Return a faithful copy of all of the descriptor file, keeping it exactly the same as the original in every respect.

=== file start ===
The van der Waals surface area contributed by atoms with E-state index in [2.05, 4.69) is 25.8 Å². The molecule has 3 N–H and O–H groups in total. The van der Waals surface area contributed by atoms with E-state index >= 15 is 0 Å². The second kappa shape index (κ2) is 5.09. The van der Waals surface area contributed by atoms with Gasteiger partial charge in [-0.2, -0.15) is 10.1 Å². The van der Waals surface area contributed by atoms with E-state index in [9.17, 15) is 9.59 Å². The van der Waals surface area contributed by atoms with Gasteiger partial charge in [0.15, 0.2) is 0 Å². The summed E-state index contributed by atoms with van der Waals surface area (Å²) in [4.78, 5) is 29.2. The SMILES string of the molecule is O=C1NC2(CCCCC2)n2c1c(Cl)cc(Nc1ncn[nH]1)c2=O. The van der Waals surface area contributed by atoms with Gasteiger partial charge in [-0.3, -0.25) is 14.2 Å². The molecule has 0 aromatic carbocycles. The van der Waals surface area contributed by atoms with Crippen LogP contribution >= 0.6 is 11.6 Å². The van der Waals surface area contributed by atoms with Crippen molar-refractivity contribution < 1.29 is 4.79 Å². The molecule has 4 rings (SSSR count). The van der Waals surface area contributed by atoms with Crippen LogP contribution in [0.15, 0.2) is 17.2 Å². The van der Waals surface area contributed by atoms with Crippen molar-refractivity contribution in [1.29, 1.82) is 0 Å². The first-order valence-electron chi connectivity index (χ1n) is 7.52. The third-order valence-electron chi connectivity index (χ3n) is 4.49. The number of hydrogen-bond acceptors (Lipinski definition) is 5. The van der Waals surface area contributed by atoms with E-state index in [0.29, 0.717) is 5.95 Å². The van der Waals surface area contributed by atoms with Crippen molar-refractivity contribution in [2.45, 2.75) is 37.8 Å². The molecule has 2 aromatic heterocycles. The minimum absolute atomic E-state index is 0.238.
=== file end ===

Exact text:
The van der Waals surface area contributed by atoms with E-state index in [2.05, 4.69) is 25.8 Å². The molecule has 3 N–H and O–H groups in total. The van der Waals surface area contributed by atoms with E-state index >= 15 is 0 Å². The second kappa shape index (κ2) is 5.09. The van der Waals surface area contributed by atoms with Gasteiger partial charge in [-0.2, -0.15) is 10.1 Å². The van der Waals surface area contributed by atoms with E-state index in [9.17, 15) is 9.59 Å². The van der Waals surface area contributed by atoms with Gasteiger partial charge in [0.15, 0.2) is 0 Å². The summed E-state index contributed by atoms with van der Waals surface area (Å²) in [4.78, 5) is 29.2. The SMILES string of the molecule is O=C1NC2(CCCCC2)n2c1c(Cl)cc(Nc1ncn[nH]1)c2=O. The van der Waals surface area contributed by atoms with Gasteiger partial charge in [-0.3, -0.25) is 14.2 Å². The molecule has 0 aromatic carbocycles. The van der Waals surface area contributed by atoms with Crippen LogP contribution >= 0.6 is 11.6 Å². The van der Waals surface area contributed by atoms with Crippen molar-refractivity contribution < 1.29 is 4.79 Å². The molecule has 4 rings (SSSR count). The van der Waals surface area contributed by atoms with Crippen LogP contribution in [0.15, 0.2) is 17.2 Å². The van der Waals surface area contributed by atoms with Crippen molar-refractivity contribution in [1.29, 1.82) is 0 Å². The first-order valence-electron chi connectivity index (χ1n) is 7.52. The third-order valence-electron chi connectivity index (χ3n) is 4.49. The number of hydrogen-bond acceptors (Lipinski definition) is 5. The van der Waals surface area contributed by atoms with E-state index in [0.29, 0.717) is 5.95 Å². The van der Waals surface area contributed by atoms with Crippen molar-refractivity contribution in [2.45, 2.75) is 37.8 Å². The molecule has 2 aromatic heterocycles. The minimum absolute atomic E-state index is 0.238.